Nigerians are not eating – ASUU Bauchi Zone

The ASUU Bauchi Zone, of Academic Staff Union of Universities, has expressed concern about the fact that Nigerians are not getting enough to eat. This statement was made today at the University of Jos, where the Bauchi Zone held a world press conference. The Acting Zonal Coordinator, Prof. Nanmwa Voncir, spoke about the current state of the nation and the state of education under the administration of Tinubu.

The unions’ position on Deepening Socio-Economic Crisis was captured in the words.

“The free fall in the value of Naira vis-à-vis international currencies, the distortion in the petroleum sector, corruptly called “subsidy removal”, has ushered in a regime of high cost of transportation, unaffordable prices of commodities, job losses and ballooning joblessness, insecurity and general atmosphere of despair and despondency in the country. The failure of government to provide effective measures that would cushion the effect of its anti-poor policies has further pushed the Nigerian masses down the abyss of abject poverty and hardships. While calling on government to accelerate the process of arriving at a minimum living wage as demanded by the NLC, ASUU calls on the Nigerian Government to urgently review all IMF/World Bank-sponsored economic policies which are increasingly degrading the quality of life of Nigerians.”

The leadership also state that “For the avoidance of doubts, the FGN/ASUU agreement is made up of three important components: conditions of service; funding; and University Autonomy. ASUU’s demand for negotiated wages with the Federal Government of Nigeria (FGN) is anchored on the International Labour Organisation’s (ILO) Convention No. 98 which provides the principle of collective bargaining. Following the FGN/ASUU Agreement reached in 2009 in which it was provided that it would be reviewed every 3 years, the Union has been without a renegotiated agreement with the FGN for 15 years. Recalled that, owing to the Union’s persistent call for the review of the 2009 Agreement, the Federal Government set up the Wale Babalakin-led Joint Renegotiation Committee in 2017. For reasons known to Government, and the insistence of the Chairman on the introduction of tuition fees, the process was stalled for over two years. Consequently, another renegotiation committee was reconstituted with Prof Munzali Jibril as Chairman. Under the new Chairman, much progress was made, as a Draft Agreement was ready within three (3) months. However, government refused to sign the draft agreement for some inexplicable reasons advanced by some agencies of government despite their involvement in the process.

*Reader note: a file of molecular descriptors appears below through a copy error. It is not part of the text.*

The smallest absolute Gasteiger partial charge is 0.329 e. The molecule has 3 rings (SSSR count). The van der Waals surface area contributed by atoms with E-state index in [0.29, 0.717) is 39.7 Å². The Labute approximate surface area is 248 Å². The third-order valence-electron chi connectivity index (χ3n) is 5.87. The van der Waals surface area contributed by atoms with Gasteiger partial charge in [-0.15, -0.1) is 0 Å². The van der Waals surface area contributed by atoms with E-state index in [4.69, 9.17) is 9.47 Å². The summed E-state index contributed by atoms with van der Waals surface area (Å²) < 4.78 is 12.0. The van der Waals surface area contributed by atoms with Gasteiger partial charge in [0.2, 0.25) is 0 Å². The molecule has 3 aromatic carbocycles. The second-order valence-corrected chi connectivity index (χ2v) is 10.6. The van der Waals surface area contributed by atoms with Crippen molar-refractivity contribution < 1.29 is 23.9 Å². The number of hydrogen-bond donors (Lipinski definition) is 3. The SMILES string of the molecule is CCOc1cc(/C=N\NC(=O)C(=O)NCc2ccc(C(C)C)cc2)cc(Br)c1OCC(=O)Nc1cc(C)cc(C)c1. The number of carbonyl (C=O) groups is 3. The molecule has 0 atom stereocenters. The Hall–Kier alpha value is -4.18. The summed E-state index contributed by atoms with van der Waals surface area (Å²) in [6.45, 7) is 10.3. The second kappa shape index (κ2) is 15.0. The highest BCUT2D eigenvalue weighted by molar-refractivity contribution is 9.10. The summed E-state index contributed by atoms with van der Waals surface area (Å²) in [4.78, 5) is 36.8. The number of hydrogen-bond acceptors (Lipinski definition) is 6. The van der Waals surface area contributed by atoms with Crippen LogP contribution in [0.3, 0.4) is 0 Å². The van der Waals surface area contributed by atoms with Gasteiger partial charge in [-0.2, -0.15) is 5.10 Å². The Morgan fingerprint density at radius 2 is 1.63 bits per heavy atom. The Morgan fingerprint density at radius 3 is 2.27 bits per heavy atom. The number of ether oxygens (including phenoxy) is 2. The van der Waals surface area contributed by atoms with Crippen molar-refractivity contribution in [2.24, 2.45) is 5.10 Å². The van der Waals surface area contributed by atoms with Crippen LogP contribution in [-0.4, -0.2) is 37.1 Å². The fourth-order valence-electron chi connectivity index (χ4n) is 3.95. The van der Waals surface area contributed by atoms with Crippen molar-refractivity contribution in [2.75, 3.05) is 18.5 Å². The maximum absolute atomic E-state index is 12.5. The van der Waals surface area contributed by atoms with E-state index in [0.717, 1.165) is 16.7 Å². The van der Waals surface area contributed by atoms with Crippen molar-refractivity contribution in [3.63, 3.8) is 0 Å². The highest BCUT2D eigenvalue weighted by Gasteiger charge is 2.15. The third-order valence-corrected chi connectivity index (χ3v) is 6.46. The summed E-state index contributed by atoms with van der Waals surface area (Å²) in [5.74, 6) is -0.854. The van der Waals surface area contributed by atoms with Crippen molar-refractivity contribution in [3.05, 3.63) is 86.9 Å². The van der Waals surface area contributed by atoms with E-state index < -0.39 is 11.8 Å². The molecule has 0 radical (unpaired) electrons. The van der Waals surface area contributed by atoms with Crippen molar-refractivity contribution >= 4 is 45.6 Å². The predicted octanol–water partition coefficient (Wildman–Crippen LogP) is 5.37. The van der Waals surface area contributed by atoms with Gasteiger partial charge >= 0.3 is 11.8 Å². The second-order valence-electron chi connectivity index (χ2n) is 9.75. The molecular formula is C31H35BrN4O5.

Government again reconstituted the renegotiation Committee with the Late Emeritus Prof. Nimi Briggs as Chairman. Negotiation didn’t start until the government team extracted the mandate of its principal, the FGN to conclude the process which had dragged for more than four years. Renegotiation with Nimi Brigs was completed within six months. However, the then Minister of Labour and Employment, Dr. Chris Ngige, acting the script of his master truncated the process at the point of signing the reviewed draft agreement. From 2021 till date, the document has remained in its draft form. The most obvious implication of the truncation of the renegotiation of the Agreement is that University teachers in Nigeria have been on the same salary regime since 2009 when the value of naira to a dollar was N120. Today, it is above N1,700. It is no longer news that the salaries of the highest paid professor, on the average, has been reduced to a meagre $210/month. This is one of the least in the world. Unfortunately, even the unilateral award of 35% and 25% by the despotic Buhari led administration, which had been activated through the National Wages, Salaries and Income Commission (NWSIC) through a circular, remains a promissory note more than one year after. If the ruling class truly love Nigeria, they must demonstrate realisation of the fact that no nation can truly be greater than the quality and commitment of its scholars. Funding has declined to near zero allocation from both the FGN and States to Universities. University Autonomy has been eroded very fast.